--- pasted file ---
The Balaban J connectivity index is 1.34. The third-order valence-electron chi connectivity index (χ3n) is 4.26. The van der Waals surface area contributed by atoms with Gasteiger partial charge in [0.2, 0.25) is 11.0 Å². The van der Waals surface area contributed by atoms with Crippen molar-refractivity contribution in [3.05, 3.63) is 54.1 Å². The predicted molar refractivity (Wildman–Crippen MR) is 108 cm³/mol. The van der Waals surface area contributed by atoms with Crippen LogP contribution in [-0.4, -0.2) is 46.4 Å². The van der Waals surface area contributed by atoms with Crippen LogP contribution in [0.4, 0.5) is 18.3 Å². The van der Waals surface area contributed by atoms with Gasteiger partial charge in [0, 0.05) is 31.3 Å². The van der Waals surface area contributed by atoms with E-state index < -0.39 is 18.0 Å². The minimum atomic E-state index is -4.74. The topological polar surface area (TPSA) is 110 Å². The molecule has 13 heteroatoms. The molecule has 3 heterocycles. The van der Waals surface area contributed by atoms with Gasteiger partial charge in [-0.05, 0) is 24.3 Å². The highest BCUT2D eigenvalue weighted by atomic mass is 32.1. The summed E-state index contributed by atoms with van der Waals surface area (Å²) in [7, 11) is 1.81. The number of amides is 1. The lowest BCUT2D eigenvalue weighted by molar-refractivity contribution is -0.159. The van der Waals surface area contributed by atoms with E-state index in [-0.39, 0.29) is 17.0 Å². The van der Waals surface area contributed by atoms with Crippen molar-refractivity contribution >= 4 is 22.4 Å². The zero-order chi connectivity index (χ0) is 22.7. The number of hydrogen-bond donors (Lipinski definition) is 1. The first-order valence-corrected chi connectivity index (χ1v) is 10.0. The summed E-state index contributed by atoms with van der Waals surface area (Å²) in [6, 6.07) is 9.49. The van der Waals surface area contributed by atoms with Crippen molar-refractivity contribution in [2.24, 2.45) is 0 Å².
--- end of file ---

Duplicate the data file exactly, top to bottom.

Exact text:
The Balaban J connectivity index is 1.34. The third-order valence-electron chi connectivity index (χ3n) is 4.26. The van der Waals surface area contributed by atoms with Gasteiger partial charge in [0.2, 0.25) is 11.0 Å². The van der Waals surface area contributed by atoms with Crippen molar-refractivity contribution in [3.05, 3.63) is 54.1 Å². The predicted molar refractivity (Wildman–Crippen MR) is 108 cm³/mol. The van der Waals surface area contributed by atoms with Crippen LogP contribution in [-0.4, -0.2) is 46.4 Å². The van der Waals surface area contributed by atoms with Crippen LogP contribution in [0.4, 0.5) is 18.3 Å². The van der Waals surface area contributed by atoms with Gasteiger partial charge in [0, 0.05) is 31.3 Å². The van der Waals surface area contributed by atoms with E-state index < -0.39 is 18.0 Å². The minimum atomic E-state index is -4.74. The topological polar surface area (TPSA) is 110 Å². The molecule has 13 heteroatoms. The molecule has 3 heterocycles. The van der Waals surface area contributed by atoms with Gasteiger partial charge in [-0.05, 0) is 24.3 Å². The highest BCUT2D eigenvalue weighted by atomic mass is 32.1. The summed E-state index contributed by atoms with van der Waals surface area (Å²) in [7, 11) is 1.81. The number of amides is 1. The lowest BCUT2D eigenvalue weighted by molar-refractivity contribution is -0.159. The van der Waals surface area contributed by atoms with E-state index in [-0.39, 0.29) is 17.0 Å². The van der Waals surface area contributed by atoms with Crippen molar-refractivity contribution >= 4 is 22.4 Å². The zero-order chi connectivity index (χ0) is 22.7. The number of hydrogen-bond donors (Lipinski definition) is 1. The first-order valence-corrected chi connectivity index (χ1v) is 10.0. The summed E-state index contributed by atoms with van der Waals surface area (Å²) in [6, 6.07) is 9.49. The van der Waals surface area contributed by atoms with Crippen molar-refractivity contribution in [2.24, 2.45) is 0 Å².